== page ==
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Spring 2013 - Crete and other baking at Bread and Roses

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ananda

Spring 2013 - Crete and other baking at Bread and Roses

Bread and Roses

Spring 2013

 

Finally, this post is coming together!   It has been a long time in the making, and in the meantime it’s “all-change” here at TFL.   The re-vamped site looks great Floyd, and I am about to experiment with all the new upload options now made available.   I gather I should be able to embed my own videos; well, let’s just see how I get on shall we?

Ok, well, I’ve entitled this post “Spring”, but in truth, we haven’t really got going with this most beautiful of seasons in the UK, especially here in “The North”.   Current estimates are that the natural environment is lagging 6 to 8 weeks behind where we could reasonably expect it to be.   Many of the big old trees in our village have no buds on them whatsoever.   And it has been cold; very cold indeed.   It is now windy, but there is some warmth when the sun is out properly.   I start off with this whinge because it drove many Brits to choose to escape to Southern Europe at Easter-time, fed up as the coldest March on record was finally drawing to a close.   Alison and I were part of this exodus, although we had decided to take a 2 week break at Easter some time ago, when we found cheap flights with EasyJet from London’s Gatwick Airport.   We are going to Scotland with family this July, so hit on the idea of exploring our favourite island of Crete in the Springtime; what a fantastic ideas that turned out to be too.   We are used to Crete appearing baked; little water, no grass, limited flowers to say the least.   It can be a trifle windy, but ordinarily it is HOT.   Of course our visit this time brought very different weather, and a landscape very unfamiliar to us, and very beautiful indeed.

I made notes of our early days in Crete, and reflected largely on baking, given I made bread in the wood-fired brick oven attached to the lovely “Anatolika” Beach House where we were staying.   I will write up the notes below.   There is also a video slideshow to watch, with photos of my baking, of the amazing landscape we enjoyed, and acknowledgement of our feline companions through the fortnight.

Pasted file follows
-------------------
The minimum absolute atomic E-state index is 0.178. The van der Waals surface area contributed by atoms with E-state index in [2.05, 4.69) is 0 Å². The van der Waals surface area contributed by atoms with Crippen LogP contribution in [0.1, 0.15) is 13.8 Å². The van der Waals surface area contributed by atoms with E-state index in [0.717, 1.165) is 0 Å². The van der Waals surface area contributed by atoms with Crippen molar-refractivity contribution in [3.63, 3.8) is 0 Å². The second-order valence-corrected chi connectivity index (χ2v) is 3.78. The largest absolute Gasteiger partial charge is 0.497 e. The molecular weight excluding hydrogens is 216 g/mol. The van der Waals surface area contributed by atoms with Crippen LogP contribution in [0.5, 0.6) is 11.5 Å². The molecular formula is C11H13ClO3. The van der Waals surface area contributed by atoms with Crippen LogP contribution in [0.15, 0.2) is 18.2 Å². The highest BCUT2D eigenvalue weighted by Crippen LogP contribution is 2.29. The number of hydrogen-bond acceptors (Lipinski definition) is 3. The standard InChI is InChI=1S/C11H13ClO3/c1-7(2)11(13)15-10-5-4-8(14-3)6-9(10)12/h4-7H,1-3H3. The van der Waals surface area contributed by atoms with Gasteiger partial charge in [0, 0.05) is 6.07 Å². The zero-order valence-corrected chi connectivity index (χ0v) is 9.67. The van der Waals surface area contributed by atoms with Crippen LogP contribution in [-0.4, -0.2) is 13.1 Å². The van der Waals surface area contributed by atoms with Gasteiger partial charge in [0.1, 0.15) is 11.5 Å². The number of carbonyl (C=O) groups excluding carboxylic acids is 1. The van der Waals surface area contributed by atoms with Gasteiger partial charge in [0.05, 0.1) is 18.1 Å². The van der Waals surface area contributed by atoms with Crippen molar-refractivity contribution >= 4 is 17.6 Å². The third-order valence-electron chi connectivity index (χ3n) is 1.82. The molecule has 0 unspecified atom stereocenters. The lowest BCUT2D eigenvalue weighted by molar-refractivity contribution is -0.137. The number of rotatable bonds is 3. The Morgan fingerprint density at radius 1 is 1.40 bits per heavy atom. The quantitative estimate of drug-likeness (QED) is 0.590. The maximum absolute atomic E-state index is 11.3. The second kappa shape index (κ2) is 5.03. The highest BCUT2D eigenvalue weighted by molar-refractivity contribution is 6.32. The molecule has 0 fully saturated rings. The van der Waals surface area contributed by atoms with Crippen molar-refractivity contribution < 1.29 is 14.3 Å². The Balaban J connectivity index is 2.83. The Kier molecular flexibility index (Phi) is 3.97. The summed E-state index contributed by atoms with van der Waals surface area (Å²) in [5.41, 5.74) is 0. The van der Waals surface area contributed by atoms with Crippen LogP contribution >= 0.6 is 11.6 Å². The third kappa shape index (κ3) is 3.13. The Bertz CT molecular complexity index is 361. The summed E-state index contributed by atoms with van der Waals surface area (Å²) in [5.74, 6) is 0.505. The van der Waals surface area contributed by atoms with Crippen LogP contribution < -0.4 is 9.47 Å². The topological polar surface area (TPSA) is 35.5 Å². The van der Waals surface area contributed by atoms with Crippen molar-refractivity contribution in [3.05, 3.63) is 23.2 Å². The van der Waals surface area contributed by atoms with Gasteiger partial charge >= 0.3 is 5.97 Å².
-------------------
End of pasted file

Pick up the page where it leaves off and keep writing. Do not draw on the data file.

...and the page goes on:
“Anatolika” – The Beach House; Easter 2013

Alison loves Crete – she has been coming on holiday to this island for close on 25 years.   She brought me to Crete for our extended honeymoon back in 2007, and I too fell in love with the place.

Since then we have stayed in various places around the island; all very beautiful.   But this is the best of all and we have been so excited about coming back here since we first secured the booking back in late 2012.   We stayed here in the heat of July and August 2010; you can read about our adventures on that trip here: http://www.thefreshloaf.com/node/19167/anotolika-beach-house

Setting the scene: we are on the South Coast, around 40km due South of Rethymnon – Crete’s third largest city.   The road west is unfit to use to drive in our grotty hire car and the road east meanders for a few kilometres around shore and mountainside before it peters out.   To the south is the Libyan Sea, with the tiny island of Gavdos some 4 hours away by boat.   After that, next stop Africa!   So the north is our access point, over hills rising close to 1000m, with the town of Spili as our base for buying supplies.